During tense G-20 meetings in Russia, a gathering of the top 20 economic powers of the world, discussions on the economy were overshadowed by the threat of war in Syria, with the United States under heavy pressure not to attack. The nations represented had two thirds of the world’s population, 85 percent of its Gross Domestic Product and its leading armies.
Both the United States and the French governments are preparing for possible military strikes over a chemical weapons attack that killed more than 1400 people, which they blame on Syrian President Bashar Assad’s army.
Warships, representing all sides with interests in the potential conflict are accumulating in the Mediterranean, including warships from the United States, France, Russia, Nato, China, Iran, and probably others.
Russia is backing Syria and is sending warships to the area for a possible “evacuation” of Russian citizens from Syria. But President Putin threatens to broaden the conflict if “one-sided intervention” occurs, though he said he would support UN action if it can be proven that it was the Syrian government that used poison gas on its own people. The U.S. and Russia also have other disagreements, like Russia’s harboring of NSA leaker Edward Snowden, Russia’s new law against homosexual propaganda and a law banning adoptions by Americans, etc. So the meeting had its tensions.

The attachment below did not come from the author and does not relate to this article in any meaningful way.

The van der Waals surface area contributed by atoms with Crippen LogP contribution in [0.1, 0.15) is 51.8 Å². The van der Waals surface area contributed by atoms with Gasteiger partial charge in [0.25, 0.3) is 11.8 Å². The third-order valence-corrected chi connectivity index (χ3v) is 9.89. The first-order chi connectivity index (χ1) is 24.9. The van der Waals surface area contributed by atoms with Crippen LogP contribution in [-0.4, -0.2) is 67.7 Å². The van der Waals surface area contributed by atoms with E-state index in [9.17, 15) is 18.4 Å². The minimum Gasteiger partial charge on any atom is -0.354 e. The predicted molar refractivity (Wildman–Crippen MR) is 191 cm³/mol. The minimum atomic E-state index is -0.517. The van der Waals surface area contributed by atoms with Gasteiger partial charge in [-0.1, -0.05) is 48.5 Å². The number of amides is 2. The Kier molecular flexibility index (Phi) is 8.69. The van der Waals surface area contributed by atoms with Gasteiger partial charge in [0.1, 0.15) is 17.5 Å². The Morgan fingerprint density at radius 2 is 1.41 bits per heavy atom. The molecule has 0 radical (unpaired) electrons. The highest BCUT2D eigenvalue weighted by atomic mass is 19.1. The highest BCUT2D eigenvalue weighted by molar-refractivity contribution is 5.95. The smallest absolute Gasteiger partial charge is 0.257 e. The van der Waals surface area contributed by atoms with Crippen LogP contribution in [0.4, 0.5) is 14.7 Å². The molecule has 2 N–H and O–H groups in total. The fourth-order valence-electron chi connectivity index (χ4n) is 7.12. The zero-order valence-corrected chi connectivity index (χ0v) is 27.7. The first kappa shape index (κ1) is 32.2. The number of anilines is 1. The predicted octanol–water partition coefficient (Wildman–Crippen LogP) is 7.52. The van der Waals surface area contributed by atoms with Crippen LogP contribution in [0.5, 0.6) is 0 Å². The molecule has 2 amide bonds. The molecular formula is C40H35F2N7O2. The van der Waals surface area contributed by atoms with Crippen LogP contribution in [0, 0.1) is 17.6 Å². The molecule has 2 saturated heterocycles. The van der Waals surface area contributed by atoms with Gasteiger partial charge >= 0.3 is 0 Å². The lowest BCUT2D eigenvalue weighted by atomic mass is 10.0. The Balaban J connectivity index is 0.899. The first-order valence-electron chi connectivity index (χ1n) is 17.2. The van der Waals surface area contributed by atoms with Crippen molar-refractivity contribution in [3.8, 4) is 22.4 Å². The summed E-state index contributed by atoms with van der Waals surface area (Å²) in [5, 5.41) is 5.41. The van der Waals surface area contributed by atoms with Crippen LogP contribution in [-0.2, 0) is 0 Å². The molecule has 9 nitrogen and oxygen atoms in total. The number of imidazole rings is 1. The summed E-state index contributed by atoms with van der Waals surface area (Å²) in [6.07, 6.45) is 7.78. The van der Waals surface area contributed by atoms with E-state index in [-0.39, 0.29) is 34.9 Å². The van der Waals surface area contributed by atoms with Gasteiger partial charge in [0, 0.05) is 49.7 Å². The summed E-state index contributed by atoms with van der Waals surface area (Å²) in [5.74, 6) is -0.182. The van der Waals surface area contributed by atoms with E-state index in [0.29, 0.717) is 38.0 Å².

China, EU leaders and the UN, among others, are pressuring the U.S. to wait for diplomatic action. China, for its part, is warning that oil price volatility as a result of war in Syria could undermine global economic recovery. NATO has also said that it will defend Turkey if it is attacked in the Syrian conflict. Turkey scrambled six F-16s in response to Syrian helicopters at the border with Turkey. Meanwhile a Syrian missile shot down another Turkish plane that it claims violated its airspace.
Even the Vatican urged world leaders to abandon the “futile pursuit” of a military solution in Syria and work instead for dialogue and negotiation to end the conflict.
America is still the dominant global war leader and continues to seek opportunities to increase her power through war. If the United States is going to fulfill its role to command enough power to enforce papal dogmas on the whole world (see Revelation 13:11-14) she has to increase her military might. Making war is one good way to do it.
As the nations prepare for yet another military conflict, Jesus’ words are more poignant than ever… “And there shall be wars and rumors of wars…” Matt 24:6 In this case, it could easily involve many geopolitical powers.